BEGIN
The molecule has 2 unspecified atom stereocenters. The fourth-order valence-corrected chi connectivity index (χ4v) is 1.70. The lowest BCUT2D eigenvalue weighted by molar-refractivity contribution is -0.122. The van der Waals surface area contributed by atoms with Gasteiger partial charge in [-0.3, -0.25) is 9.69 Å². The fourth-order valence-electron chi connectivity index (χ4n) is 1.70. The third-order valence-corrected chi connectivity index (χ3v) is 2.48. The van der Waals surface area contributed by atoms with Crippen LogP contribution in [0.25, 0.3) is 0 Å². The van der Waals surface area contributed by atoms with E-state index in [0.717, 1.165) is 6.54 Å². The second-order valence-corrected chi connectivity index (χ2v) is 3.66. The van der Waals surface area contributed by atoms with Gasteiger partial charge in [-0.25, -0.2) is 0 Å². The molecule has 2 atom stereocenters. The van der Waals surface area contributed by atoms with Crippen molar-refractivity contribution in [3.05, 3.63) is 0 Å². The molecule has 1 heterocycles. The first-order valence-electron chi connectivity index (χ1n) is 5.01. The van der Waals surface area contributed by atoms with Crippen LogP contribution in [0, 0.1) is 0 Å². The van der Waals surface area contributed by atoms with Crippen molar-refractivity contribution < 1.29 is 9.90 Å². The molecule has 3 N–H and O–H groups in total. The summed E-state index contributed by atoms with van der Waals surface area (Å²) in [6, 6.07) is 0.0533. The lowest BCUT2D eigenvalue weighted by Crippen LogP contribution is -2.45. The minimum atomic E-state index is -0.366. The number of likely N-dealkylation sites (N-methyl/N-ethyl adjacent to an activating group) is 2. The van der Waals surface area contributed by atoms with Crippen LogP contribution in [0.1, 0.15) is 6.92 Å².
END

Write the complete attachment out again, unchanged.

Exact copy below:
The molecule has 2 unspecified atom stereocenters. The fourth-order valence-corrected chi connectivity index (χ4v) is 1.70. The lowest BCUT2D eigenvalue weighted by molar-refractivity contribution is -0.122. The van der Waals surface area contributed by atoms with Gasteiger partial charge in [-0.3, -0.25) is 9.69 Å². The fourth-order valence-electron chi connectivity index (χ4n) is 1.70. The third-order valence-corrected chi connectivity index (χ3v) is 2.48. The van der Waals surface area contributed by atoms with Crippen LogP contribution in [0.25, 0.3) is 0 Å². The van der Waals surface area contributed by atoms with E-state index in [0.717, 1.165) is 6.54 Å². The second-order valence-corrected chi connectivity index (χ2v) is 3.66. The van der Waals surface area contributed by atoms with Gasteiger partial charge in [-0.25, -0.2) is 0 Å². The molecule has 2 atom stereocenters. The van der Waals surface area contributed by atoms with Crippen molar-refractivity contribution in [3.05, 3.63) is 0 Å². The molecule has 1 heterocycles. The first-order valence-electron chi connectivity index (χ1n) is 5.01. The van der Waals surface area contributed by atoms with Crippen LogP contribution in [0, 0.1) is 0 Å². The van der Waals surface area contributed by atoms with Crippen molar-refractivity contribution < 1.29 is 9.90 Å². The molecule has 3 N–H and O–H groups in total. The summed E-state index contributed by atoms with van der Waals surface area (Å²) in [6, 6.07) is 0.0533. The lowest BCUT2D eigenvalue weighted by Crippen LogP contribution is -2.45. The minimum atomic E-state index is -0.366. The number of likely N-dealkylation sites (N-methyl/N-ethyl adjacent to an activating group) is 2. The van der Waals surface area contributed by atoms with Crippen LogP contribution in [0.1, 0.15) is 6.92 Å².